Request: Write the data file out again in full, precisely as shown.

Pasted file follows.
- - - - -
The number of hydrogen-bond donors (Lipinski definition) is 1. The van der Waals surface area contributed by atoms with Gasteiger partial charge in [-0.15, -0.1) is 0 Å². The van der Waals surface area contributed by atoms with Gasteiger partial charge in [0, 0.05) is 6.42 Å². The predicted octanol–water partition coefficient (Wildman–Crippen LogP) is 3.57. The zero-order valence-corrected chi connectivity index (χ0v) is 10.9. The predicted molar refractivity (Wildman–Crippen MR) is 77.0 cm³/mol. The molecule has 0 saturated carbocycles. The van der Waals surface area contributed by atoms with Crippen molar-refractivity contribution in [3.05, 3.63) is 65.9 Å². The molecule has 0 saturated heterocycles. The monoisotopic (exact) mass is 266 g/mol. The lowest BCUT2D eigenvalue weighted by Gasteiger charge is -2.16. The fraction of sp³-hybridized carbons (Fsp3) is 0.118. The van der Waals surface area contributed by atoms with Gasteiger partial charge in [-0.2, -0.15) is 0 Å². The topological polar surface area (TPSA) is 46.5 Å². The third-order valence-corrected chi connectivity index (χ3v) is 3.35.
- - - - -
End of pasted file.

The number of hydrogen-bond donors (Lipinski definition) is 1. The van der Waals surface area contributed by atoms with Gasteiger partial charge in [-0.15, -0.1) is 0 Å². The van der Waals surface area contributed by atoms with Gasteiger partial charge in [0, 0.05) is 6.42 Å². The predicted octanol–water partition coefficient (Wildman–Crippen LogP) is 3.57. The zero-order valence-corrected chi connectivity index (χ0v) is 10.9. The predicted molar refractivity (Wildman–Crippen MR) is 77.0 cm³/mol. The molecule has 0 saturated carbocycles. The van der Waals surface area contributed by atoms with Crippen molar-refractivity contribution in [3.05, 3.63) is 65.9 Å². The molecule has 0 saturated heterocycles. The monoisotopic (exact) mass is 266 g/mol. The lowest BCUT2D eigenvalue weighted by Gasteiger charge is -2.16. The fraction of sp³-hybridized carbons (Fsp3) is 0.118. The van der Waals surface area contributed by atoms with Gasteiger partial charge in [-0.2, -0.15) is 0 Å². The topological polar surface area (TPSA) is 46.5 Å². The third-order valence-corrected chi connectivity index (χ3v) is 3.35.